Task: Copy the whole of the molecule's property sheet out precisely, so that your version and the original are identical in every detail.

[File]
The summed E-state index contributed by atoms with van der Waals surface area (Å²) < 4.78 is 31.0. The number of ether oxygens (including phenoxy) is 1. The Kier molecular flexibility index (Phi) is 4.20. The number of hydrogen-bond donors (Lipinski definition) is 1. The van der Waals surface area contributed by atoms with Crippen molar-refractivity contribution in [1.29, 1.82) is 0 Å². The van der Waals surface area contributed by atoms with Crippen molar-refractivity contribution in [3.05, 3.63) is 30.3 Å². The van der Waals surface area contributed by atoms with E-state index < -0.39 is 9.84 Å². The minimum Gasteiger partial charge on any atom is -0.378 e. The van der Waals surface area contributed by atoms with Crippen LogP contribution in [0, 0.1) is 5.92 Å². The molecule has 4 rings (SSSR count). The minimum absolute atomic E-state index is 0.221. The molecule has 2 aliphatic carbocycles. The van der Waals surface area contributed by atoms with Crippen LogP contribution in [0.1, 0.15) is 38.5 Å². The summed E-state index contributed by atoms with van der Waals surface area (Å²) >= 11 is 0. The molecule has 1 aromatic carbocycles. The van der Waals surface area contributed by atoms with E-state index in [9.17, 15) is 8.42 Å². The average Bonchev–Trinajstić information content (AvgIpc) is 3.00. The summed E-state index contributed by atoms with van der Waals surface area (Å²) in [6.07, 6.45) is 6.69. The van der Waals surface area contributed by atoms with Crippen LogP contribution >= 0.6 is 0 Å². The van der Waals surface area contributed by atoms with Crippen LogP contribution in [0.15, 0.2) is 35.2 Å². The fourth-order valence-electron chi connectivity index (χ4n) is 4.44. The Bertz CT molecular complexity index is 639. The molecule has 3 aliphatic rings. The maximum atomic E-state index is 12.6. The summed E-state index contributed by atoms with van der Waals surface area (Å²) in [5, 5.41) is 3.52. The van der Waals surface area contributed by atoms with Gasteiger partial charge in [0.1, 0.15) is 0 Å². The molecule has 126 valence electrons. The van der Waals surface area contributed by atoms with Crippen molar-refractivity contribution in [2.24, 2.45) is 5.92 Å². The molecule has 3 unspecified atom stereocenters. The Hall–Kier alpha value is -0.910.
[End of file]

The summed E-state index contributed by atoms with van der Waals surface area (Å²) < 4.78 is 31.0. The number of ether oxygens (including phenoxy) is 1. The Kier molecular flexibility index (Phi) is 4.20. The number of hydrogen-bond donors (Lipinski definition) is 1. The van der Waals surface area contributed by atoms with Crippen molar-refractivity contribution in [1.29, 1.82) is 0 Å². The van der Waals surface area contributed by atoms with Crippen molar-refractivity contribution in [3.05, 3.63) is 30.3 Å². The van der Waals surface area contributed by atoms with E-state index < -0.39 is 9.84 Å². The minimum Gasteiger partial charge on any atom is -0.378 e. The van der Waals surface area contributed by atoms with Crippen LogP contribution in [0, 0.1) is 5.92 Å². The molecule has 4 rings (SSSR count). The minimum absolute atomic E-state index is 0.221. The molecule has 2 aliphatic carbocycles. The van der Waals surface area contributed by atoms with Crippen LogP contribution in [0.1, 0.15) is 38.5 Å². The summed E-state index contributed by atoms with van der Waals surface area (Å²) >= 11 is 0. The molecule has 1 aromatic carbocycles. The van der Waals surface area contributed by atoms with E-state index in [9.17, 15) is 8.42 Å². The average Bonchev–Trinajstić information content (AvgIpc) is 3.00. The summed E-state index contributed by atoms with van der Waals surface area (Å²) in [6.07, 6.45) is 6.69. The van der Waals surface area contributed by atoms with Crippen LogP contribution >= 0.6 is 0 Å². The van der Waals surface area contributed by atoms with Crippen LogP contribution in [0.15, 0.2) is 35.2 Å². The fourth-order valence-electron chi connectivity index (χ4n) is 4.44. The Bertz CT molecular complexity index is 639. The molecule has 3 aliphatic rings. The maximum atomic E-state index is 12.6. The summed E-state index contributed by atoms with van der Waals surface area (Å²) in [5, 5.41) is 3.52. The van der Waals surface area contributed by atoms with Gasteiger partial charge in [0.1, 0.15) is 0 Å². The molecule has 126 valence electrons. The van der Waals surface area contributed by atoms with Crippen molar-refractivity contribution in [2.24, 2.45) is 5.92 Å². The molecule has 3 unspecified atom stereocenters. The Hall–Kier alpha value is -0.910.